It was summer camp for them. They would brag when they had to go on set. Between takes they maybe had a little school or they would ride bikes down the street or play catch in the yard. He scoured all of Texas to find these boys — that’s one of his specialties.
There is that last scene where the boys are weeping out in that grass field. That was their last day of shooting. They were going to have to go back to their homes, and they lived in different parts of Texas. That was a real moment for them that can only come from the type of environment Terry creates.
What do you think compelled Malick to tell this story?
I hesitate to speak for him on that, but I know that it is deeply personal. He is a man who operates from religion, but he is also a man who has a profound love for science and philosophy. I know all these interests were pulling on him to find the story. These questions like, why are we here? Why are we so difficult with each other? Why can we not get above certain things? It’s this juxtaposition of the micro, this tiny story in Texas, with the macro of the universe.
Was there something specific about the story that drew you in?
It was that micro/macro that I was so taken with. If you look in a microscope and see a cluster of cells or tissue from the human body and then you look in a telescope out to the cosmos, there are similar patterns. What is that connection? There is certainly something bigger than we can understand.
Was it a tough balance to produce and star at the same time?
It’s actually a great extension of what an actor does already, just in an expanded role of fighting for the story. I still focused on budget and making the films with the pot of the money allotted. I find that it’s really a study in efficiency. If you have a scene that is very heavy on the costs and too heavy in conjunction with the rest of the scenes, how do you still achieve the scene but do it at a cheaper price?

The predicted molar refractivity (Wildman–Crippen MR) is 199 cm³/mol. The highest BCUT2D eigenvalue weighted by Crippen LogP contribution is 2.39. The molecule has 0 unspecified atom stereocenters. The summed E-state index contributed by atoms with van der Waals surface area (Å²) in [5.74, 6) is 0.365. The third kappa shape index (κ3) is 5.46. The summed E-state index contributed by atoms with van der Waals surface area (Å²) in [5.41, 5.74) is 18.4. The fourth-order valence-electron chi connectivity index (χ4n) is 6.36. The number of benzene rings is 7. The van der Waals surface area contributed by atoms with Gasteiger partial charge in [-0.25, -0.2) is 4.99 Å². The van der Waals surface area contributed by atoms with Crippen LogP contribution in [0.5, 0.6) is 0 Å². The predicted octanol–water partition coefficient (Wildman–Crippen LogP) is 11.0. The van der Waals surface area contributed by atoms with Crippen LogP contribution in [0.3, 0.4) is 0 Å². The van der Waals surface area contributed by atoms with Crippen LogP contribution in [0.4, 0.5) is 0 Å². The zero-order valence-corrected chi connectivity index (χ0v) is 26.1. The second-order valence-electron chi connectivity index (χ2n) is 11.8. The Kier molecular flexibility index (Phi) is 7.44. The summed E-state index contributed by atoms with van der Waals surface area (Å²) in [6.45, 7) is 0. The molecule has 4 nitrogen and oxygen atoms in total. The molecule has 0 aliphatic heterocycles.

Both films had a difficult path to the screen, but what made you stick with “Moneyball”?
The story itself is unique, these guys trying to level an unfair playing field. And when it all went caca, I had already put two years into it. I had done that before, and I have seen friends go through that where you have put in so much time and it just goes away. It just made me sick that that could happen on this one. I asked Sony to pick this one back up and I owe a big thanks to Amy Pascal because she did so when all conventional wisdom would tell you (otherwise).
Is there a tipping point that studios can strike where they can get a big-name star and still stay within their budgetary constraints?
George (Clooney) is doing it best; he is doing exactly that. The way producers get us actors on is if it’s something we love and have to do, we do it for a price and get the movie made. When I did “The Assassination of Jesse James,” it actually cost me money in the end. I paid to work on that one, and I think the film still lost money, but it was one of my favorites and one of the most rewarding to me.
The trade off is that when you get to a certain level, you can be passionate about a role and not really worry about whether it is paying your bills.
You can’t do them all like that but yes. There are a few very strong independent financiers that are more interested in content than profit. These guys like Bill Pohlad who did “Tree of Life” and Tim Headington and Megan Ellison are so important to what we do in the structure we are in right now. (Without them), harder-sell risk-taking films might not make it to the screen.
Actors like to observe human behavior. Is there any place that you can go anonymously and observe people?
It’s funny because I have thought about that. With celebrity comes a loss of freedom. But I’m surprised how much is banked either from previous experience or your own subconscious or what you pick up from your kids, so I have found no shortage in that well